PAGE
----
The development process is itself an open system. Design and development is distributed across multiple organizations and management domains. Although process standards such as ISO 9000 insist on proper controls for externally supplied software components, in practice these controls are usually hopelessly inadequate.

Some organizations (especially Government departments and their favoured suppliers) maintain a formal procurement process, whose intention is to improve the quality (fit-for-purpose) and value-for money of the procured solutions and artefacts. Such processes attempt to reduce the uncertainty of the development process, but usually the effect is merely to displace the uncertainty and encourage game-playing by contractors. And whenever the bureaucratic controls fail to deliver quality and value-for-money - which they frequently do - the bureaucrats will try to invent more sophisticated controls.

We can test an artefact against its specification, but not against its requirements

Under some special circumstances, it is possible to carry out a completely definitive test to demonstrate that a given artefact completely satisfies a given (formal) specification.

However, this does not prove that the artefact actually meets the users stated or implied needs.

A statement of requirements is a description which an object must satisfy for its actual use, for a given purpose, in a given context. We call these the actual requirements. When developing an object for reuse, however, the developer usually does not have access to the complete set of concete requirements. Instead, the developer attempts to build reusable objects by working against an generalized statement of requirements that is hoped to cover a reasonable range of actual requirements. Carrying out QA against an generalized statement of requirements, however, begs the question: to what extent will the developer's generalized notion of the users' requirements match the users' actual requirements?

Software artefacts have six main characteristics to be tested.

ISO 9126 defines the characteristics of software quality as follows:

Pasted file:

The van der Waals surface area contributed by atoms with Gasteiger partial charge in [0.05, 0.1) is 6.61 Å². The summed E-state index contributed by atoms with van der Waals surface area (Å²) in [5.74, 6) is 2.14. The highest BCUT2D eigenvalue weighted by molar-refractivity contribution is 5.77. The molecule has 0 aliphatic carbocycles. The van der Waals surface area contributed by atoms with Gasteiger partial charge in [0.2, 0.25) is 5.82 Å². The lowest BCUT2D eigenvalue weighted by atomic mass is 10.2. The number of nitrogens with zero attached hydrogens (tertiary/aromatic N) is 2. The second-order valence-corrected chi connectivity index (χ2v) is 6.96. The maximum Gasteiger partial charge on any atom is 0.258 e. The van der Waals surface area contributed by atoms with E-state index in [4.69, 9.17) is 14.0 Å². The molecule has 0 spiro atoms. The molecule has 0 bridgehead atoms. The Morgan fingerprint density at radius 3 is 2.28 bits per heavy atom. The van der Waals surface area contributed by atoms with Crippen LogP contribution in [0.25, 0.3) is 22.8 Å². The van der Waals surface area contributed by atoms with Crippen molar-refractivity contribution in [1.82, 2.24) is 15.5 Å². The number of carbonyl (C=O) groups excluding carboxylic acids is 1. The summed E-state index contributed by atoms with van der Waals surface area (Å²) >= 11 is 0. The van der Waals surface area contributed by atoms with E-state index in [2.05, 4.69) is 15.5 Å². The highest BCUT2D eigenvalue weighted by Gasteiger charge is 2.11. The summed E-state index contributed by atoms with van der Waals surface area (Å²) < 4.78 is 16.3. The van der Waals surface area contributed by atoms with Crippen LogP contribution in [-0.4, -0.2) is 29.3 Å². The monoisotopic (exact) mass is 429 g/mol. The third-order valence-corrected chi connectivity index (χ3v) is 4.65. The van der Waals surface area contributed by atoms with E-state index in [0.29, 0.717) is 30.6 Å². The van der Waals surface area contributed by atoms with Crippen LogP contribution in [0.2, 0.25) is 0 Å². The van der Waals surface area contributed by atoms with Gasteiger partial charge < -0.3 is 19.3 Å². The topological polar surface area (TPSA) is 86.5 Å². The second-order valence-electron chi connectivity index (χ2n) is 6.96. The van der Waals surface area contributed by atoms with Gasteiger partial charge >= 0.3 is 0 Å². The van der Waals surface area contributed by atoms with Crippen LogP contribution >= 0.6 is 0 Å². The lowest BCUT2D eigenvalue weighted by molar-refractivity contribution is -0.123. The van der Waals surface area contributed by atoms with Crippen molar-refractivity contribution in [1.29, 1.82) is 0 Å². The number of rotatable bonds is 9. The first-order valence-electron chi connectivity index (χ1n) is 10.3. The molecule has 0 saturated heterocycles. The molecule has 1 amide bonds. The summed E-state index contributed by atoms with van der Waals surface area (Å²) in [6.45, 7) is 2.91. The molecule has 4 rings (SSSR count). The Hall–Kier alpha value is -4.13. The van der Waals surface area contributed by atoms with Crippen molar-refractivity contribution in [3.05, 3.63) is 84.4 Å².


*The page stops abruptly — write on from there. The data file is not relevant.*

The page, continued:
A complete test of a software artefact should cover all of these characteristics.

Open distributed processing changes the software process

These changes affect at least three important aspects of software quality assurance: design reviews, testing and configuration control.

The developer of a software artefact typically has incomplete knowledge of how it will be used, when, where, by whom, in what contexts, for what (business) purposes. Nobody has the complete picture: not the software tester, nor any individual end-user, nor any intermediary (planner, publisher, broker/trader, librarian, ).

Although often there is no fixed specification of what the software artefact is required to do, some limited testing is possible, for example:

Where testing is more difficult, and its results less conclusive, is in the compatibility of multiple objects and artefacts. This is complicated by the fact that we don't always know what compatibility is required. This is related to the problem of feature interaction.

Quality Assurance is impossible

It is left as an exercise for the reader to prove that quality assurance is doomed to fail, that the software component can never be definitively certified, that there is always more work to do.

This document is partially based on a paper for AQuIS 96: Third International Conference on Achieving Quality in Software (IFIP WG 5.4) (Florence: January 1996).

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This page last updated on February 20th, 1997
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Copyright © 1996, 1997 Richard Veryard